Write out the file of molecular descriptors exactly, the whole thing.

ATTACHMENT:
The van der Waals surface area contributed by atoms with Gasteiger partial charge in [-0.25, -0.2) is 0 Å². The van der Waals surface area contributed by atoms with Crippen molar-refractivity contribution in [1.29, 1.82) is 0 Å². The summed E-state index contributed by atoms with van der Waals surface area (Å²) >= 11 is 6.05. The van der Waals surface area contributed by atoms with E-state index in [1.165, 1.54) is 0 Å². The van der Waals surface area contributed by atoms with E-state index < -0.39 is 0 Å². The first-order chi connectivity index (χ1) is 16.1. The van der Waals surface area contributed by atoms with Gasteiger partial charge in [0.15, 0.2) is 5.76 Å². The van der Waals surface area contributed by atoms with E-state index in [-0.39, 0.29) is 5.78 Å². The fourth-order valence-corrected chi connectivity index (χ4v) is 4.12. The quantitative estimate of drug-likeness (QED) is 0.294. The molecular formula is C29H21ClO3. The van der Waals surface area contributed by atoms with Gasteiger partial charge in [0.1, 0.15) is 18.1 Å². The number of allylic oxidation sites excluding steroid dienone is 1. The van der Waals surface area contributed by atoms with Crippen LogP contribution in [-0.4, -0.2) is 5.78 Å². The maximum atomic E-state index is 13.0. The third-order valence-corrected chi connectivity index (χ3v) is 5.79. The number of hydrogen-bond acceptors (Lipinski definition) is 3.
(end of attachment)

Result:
The van der Waals surface area contributed by atoms with Gasteiger partial charge in [-0.25, -0.2) is 0 Å². The van der Waals surface area contributed by atoms with Crippen molar-refractivity contribution in [1.29, 1.82) is 0 Å². The summed E-state index contributed by atoms with van der Waals surface area (Å²) >= 11 is 6.05. The van der Waals surface area contributed by atoms with E-state index in [1.165, 1.54) is 0 Å². The van der Waals surface area contributed by atoms with E-state index < -0.39 is 0 Å². The first-order chi connectivity index (χ1) is 16.1. The van der Waals surface area contributed by atoms with Gasteiger partial charge in [0.15, 0.2) is 5.76 Å². The van der Waals surface area contributed by atoms with E-state index in [-0.39, 0.29) is 5.78 Å². The fourth-order valence-corrected chi connectivity index (χ4v) is 4.12. The quantitative estimate of drug-likeness (QED) is 0.294. The molecular formula is C29H21ClO3. The van der Waals surface area contributed by atoms with Gasteiger partial charge in [0.1, 0.15) is 18.1 Å². The number of allylic oxidation sites excluding steroid dienone is 1. The van der Waals surface area contributed by atoms with Crippen LogP contribution in [-0.4, -0.2) is 5.78 Å². The maximum atomic E-state index is 13.0. The third-order valence-corrected chi connectivity index (χ3v) is 5.79. The number of hydrogen-bond acceptors (Lipinski definition) is 3.